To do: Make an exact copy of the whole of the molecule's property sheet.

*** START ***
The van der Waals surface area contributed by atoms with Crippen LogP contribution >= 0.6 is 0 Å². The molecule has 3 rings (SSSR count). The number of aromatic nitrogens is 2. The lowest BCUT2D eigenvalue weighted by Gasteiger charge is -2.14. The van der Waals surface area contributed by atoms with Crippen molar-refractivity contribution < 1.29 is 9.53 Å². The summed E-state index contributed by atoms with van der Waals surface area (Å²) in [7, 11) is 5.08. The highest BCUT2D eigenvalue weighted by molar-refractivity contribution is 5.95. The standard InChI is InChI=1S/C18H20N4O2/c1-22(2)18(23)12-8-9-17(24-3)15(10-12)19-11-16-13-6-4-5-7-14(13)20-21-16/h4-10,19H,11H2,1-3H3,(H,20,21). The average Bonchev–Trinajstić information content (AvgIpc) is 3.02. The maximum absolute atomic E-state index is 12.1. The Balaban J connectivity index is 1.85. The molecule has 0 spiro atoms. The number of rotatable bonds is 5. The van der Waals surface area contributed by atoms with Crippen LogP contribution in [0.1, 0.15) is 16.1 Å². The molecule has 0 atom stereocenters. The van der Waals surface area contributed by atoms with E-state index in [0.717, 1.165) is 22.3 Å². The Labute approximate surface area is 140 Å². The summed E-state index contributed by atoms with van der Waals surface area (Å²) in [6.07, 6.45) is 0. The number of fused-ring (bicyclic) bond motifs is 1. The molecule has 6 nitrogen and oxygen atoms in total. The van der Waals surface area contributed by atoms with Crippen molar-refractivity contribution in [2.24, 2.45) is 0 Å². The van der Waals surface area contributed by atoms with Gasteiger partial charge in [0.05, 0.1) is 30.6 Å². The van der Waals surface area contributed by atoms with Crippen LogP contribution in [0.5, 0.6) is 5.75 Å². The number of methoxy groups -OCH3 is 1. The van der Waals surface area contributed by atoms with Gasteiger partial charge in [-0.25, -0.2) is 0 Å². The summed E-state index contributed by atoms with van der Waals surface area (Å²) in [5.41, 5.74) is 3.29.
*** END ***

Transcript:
The van der Waals surface area contributed by atoms with Crippen LogP contribution >= 0.6 is 0 Å². The molecule has 3 rings (SSSR count). The number of aromatic nitrogens is 2. The lowest BCUT2D eigenvalue weighted by Gasteiger charge is -2.14. The van der Waals surface area contributed by atoms with Crippen molar-refractivity contribution < 1.29 is 9.53 Å². The summed E-state index contributed by atoms with van der Waals surface area (Å²) in [7, 11) is 5.08. The highest BCUT2D eigenvalue weighted by molar-refractivity contribution is 5.95. The standard InChI is InChI=1S/C18H20N4O2/c1-22(2)18(23)12-8-9-17(24-3)15(10-12)19-11-16-13-6-4-5-7-14(13)20-21-16/h4-10,19H,11H2,1-3H3,(H,20,21). The average Bonchev–Trinajstić information content (AvgIpc) is 3.02. The maximum absolute atomic E-state index is 12.1. The Balaban J connectivity index is 1.85. The molecule has 0 spiro atoms. The number of rotatable bonds is 5. The van der Waals surface area contributed by atoms with Crippen LogP contribution in [0.1, 0.15) is 16.1 Å². The molecule has 0 atom stereocenters. The van der Waals surface area contributed by atoms with E-state index in [0.717, 1.165) is 22.3 Å². The Labute approximate surface area is 140 Å². The summed E-state index contributed by atoms with van der Waals surface area (Å²) in [6.07, 6.45) is 0. The number of fused-ring (bicyclic) bond motifs is 1. The molecule has 6 nitrogen and oxygen atoms in total. The van der Waals surface area contributed by atoms with Crippen molar-refractivity contribution in [2.24, 2.45) is 0 Å². The van der Waals surface area contributed by atoms with Gasteiger partial charge in [0.05, 0.1) is 30.6 Å². The van der Waals surface area contributed by atoms with Crippen LogP contribution in [0.5, 0.6) is 5.75 Å². The number of methoxy groups -OCH3 is 1. The van der Waals surface area contributed by atoms with Gasteiger partial charge in [-0.25, -0.2) is 0 Å². The summed E-state index contributed by atoms with van der Waals surface area (Å²) in [5.41, 5.74) is 3.29.